August 24, 1999


Seymour Abrahamson, professor emeritus of zoology, received the third order of the Sacred Treasure of Japan in May for his work as permanent director, among other positions, during six years with the Radiation Effects Research Foundation in Hiroshima and Nagasaki. The University of Massachusetts Athletic Hall of Fame inducted men’s soccer coach Kalekeni M. Banda as part of its Class of 1999 this summer. Banda was the head women’s soccer coach there from 1980-87, compiling a 120-25-10 record, including five consecutive trips to the final four.

Joanne Cantor, professor of communication arts, received the B. Aubrey Fisher Mentorship Award from the International Communication Association for her contributions as a mentor of doctoral students. She also was named a Fellow of the Association in recognition of her research and for “increasing the visibility and respect for the communication field outside of the academy.”

Jannette Collins, associate professor of radiology, is one of 40 women from medical and dental schools nationwide selected to participate in the 1999-2000 Hedwig van Ameringen Executive Leadership in Academic Medicine Program for Women.

The Spencer Foundation named three UW–Madison graduate students as 1999 Spencer Dissertation Fellows for Research Related to Education. They are: Ines Dussel, education; Jennifer Imazeki, a project assistant in education; and Margaret Nash, education.

This year’s Alice in Dairyland is Amy Fischer, a program assistant in animal science, who holds bachelor’s and master’s degrees from that department. Four College of Engineering faculty members have received 1999 Faculty Early Career Development (CAREER) Awards from the National Science Foundation. Civil and environmental engineering assistant professors Gregory W. Harrington and Daniel R. Noguera, and electrical and computer engineering assistant professor Akbar Sayeed each have received four-year, $210,000 awards; mechanical engineering assistant professor Jaal Ghandhi received a $235,000 four-year award.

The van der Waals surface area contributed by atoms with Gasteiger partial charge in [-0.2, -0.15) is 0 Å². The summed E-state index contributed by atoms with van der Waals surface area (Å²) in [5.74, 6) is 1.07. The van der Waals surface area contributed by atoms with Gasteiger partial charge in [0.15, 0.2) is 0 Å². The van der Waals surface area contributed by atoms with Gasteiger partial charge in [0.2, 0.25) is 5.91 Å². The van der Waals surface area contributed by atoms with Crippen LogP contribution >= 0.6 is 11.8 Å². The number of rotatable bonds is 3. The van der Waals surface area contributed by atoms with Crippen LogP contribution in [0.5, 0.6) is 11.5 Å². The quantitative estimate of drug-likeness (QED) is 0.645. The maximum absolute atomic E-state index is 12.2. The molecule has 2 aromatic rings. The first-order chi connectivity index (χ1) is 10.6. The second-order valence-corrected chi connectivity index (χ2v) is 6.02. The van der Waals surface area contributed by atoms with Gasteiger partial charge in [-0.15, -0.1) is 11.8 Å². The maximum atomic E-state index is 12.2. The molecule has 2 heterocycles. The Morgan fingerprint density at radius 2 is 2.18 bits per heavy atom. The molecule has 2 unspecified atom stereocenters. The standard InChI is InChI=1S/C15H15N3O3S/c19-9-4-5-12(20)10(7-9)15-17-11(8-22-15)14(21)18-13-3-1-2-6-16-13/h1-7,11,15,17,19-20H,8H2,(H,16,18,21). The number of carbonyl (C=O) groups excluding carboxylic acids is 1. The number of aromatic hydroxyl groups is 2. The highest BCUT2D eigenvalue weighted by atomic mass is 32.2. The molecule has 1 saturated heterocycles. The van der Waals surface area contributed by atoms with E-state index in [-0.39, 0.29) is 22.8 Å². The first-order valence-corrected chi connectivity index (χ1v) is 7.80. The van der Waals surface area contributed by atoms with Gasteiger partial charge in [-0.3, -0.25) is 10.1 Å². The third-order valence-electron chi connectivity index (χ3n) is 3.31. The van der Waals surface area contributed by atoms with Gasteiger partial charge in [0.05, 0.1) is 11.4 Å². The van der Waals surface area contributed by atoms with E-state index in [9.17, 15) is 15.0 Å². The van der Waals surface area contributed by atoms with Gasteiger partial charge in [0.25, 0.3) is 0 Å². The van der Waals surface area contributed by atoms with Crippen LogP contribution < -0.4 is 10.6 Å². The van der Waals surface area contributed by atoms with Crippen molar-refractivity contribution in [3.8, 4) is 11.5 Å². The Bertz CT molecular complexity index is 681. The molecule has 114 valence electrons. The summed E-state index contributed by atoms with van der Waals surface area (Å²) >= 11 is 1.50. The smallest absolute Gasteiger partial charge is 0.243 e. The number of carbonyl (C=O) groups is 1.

Betty R. Hasselkus, professor of kinesiology, has been inducted into the Academy of Research of the American Occupational Therapy Foundation.

Stanley Inhorn, emeritus medical director of the Wisconsin State Laboratory of Hygiene and emeritus professor of the UW Medical School, was given the Lifetime Achievement Award by the Association of Public Health Laboratories at its annual meeting in June.

Eric A. Johnson, professor of food microbiology and toxicology, received the Educator Award this month from the International Association of Milk, Food and Environmental Sanitarians.

Truman Lowe, professor of art, is among the first five artists nationwide to receive a $20,000 Eiteljorg Fellowship for Native American Fine Art. The work of Lowe and the other fellows will be exhibited at the Eiteljorg Museum of American Indians and Western Art in Indianapolis starting in November.

The Association of University Related Research Parks in June honored Wayne McGown with a career achievement award for “developing one of America’s most innovative research parks” and for his earlier 20 years of service in state government. McGown retired in July after 16 years at the helm of the University Research Park.

Avshalom Caspi and Terri Moffitt, both psychology professors, were awarded a five-year, £1.8 million grant from the Medical Research Council of the United Kingdom in August 1998 to launch the “Environmental Risk Study,” a new longitudinal study of 1,100 families who have preschool twins. In addition, the British Academy of Medical Sciences. inducted Moffitt as a fellow in July.